Mimi played by Caelyn D. Williams is the exotic dancer and neighbor who is crushing on Roger. Williams oozes with sexuality, clearly as an attempt to mask the insecure junkie shivering inside. She sings “Light My Candle” with a lonely sadness that seeps through her voice. Then she later tries to seduce Roger in “Take Me Out,”, which he rebukes in “Another Time.” Williams and Twomey fit together quite naturally and their ups and downs slowly build into a relationship that the audience roots for, for both their sakes. Twomey’s big voice mixed with Williams’ softer but determined sound blend nicely together and match the dynamic of their relationship.
Amber Wood plays Maureen, Mark’s ex and girlfriend to lesbian lawyer Joanne (Anitra McKinney). McKinney and Wood have an intense connection and blow the roof off with their powerful voices in their confrontational “Take Me or Leave Me.”
And Quincy Vicks plays Mark and Roger’s old roommate/friend turned stingy landlord, Benny. Vicks conveys the sleazy real estate broker vibe a little too well and is instantly unlikable as the antagonist of the show.
The network of relationships interlaces and evolves quickly throughout the musical. Rent has several different plot lines going at once and the focus bounces between them at a rapid rate. But the cast does a wonderful job with the controlled chaos and the pace of the show is quick but never manic.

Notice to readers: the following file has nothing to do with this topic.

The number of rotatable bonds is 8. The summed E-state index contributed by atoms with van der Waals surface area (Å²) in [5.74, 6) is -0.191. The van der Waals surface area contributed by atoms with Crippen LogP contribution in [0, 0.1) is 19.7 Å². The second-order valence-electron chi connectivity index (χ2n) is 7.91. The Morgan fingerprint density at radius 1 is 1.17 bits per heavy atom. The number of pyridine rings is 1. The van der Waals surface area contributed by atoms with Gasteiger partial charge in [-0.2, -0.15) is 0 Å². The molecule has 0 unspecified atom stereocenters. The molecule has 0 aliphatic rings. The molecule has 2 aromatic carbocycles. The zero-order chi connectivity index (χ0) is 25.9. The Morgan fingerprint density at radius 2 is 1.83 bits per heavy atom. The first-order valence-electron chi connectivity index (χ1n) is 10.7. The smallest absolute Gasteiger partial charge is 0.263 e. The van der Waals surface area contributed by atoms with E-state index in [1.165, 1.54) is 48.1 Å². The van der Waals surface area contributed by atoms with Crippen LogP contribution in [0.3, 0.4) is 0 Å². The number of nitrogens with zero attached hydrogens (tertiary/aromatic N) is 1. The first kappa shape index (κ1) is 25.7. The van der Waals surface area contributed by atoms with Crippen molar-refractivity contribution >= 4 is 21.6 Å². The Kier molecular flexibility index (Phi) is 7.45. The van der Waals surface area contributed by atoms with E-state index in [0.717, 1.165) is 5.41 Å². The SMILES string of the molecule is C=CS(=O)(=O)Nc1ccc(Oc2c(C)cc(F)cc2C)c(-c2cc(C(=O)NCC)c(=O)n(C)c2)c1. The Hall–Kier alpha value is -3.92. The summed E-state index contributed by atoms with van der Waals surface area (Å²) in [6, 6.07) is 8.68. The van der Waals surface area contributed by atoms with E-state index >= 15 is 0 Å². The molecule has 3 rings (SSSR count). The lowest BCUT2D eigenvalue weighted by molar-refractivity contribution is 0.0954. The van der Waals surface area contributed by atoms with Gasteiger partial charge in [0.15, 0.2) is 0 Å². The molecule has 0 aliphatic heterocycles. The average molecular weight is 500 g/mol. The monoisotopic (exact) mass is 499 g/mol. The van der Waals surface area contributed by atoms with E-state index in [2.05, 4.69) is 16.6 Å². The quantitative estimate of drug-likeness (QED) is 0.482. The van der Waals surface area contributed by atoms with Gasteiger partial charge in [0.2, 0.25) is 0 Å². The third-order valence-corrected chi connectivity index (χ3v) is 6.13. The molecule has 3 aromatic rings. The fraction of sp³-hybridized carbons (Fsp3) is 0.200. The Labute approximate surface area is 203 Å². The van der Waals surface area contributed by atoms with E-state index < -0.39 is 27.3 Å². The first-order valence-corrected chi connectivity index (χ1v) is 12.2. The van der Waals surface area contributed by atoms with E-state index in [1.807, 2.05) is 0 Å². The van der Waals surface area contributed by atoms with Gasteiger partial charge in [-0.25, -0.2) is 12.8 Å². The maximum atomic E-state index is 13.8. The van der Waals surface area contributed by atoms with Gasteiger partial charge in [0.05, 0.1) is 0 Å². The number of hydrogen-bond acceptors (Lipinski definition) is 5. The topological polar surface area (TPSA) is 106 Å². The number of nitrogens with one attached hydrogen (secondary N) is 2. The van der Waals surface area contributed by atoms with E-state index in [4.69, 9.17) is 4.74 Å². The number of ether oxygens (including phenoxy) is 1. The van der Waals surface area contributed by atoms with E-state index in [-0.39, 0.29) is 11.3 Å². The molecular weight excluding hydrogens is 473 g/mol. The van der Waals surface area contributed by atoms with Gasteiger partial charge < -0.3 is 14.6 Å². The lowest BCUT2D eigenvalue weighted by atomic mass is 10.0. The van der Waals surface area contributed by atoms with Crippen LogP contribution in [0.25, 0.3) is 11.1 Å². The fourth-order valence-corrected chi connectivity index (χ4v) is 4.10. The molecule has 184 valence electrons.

And the music is passionate and uplifting. “Seasons of Love” and the reprise of “I’ll Cover You” are particularly moving. Respect to Music Directors JoyAnne Richardson and Jae Anthonee for their work. The ensemble (Justin Burley, Candace Foreman, Amber Gibson, Jordan Clark Halsey, Terrell Kellam, Fela Langston, Shelbi Nelson, Otega Okurume), playing numerous roles, bolster these numbers and the power of their combined voices gave me chills.
My only criticism would be the sound quality. There were times when the actors could not be heard over the music and crucial lyrics were lost. Blagrove, Vicks, and Williams specifically were often swallowed in the sound.
But the overall production was a great experience. There are many highlights, like Wood’s Maureen singing her protest performance, “Hey Diddle Diddle.” The number is quirky and artsy but also sensual and compelling. McKinney and Blagrove are parts funny and bitter in “Tango: Maureen,” commiserating over the frustrations of dating Maureen. And Collins’ reprise of “I’ll Cover You” is devastatingly beautiful.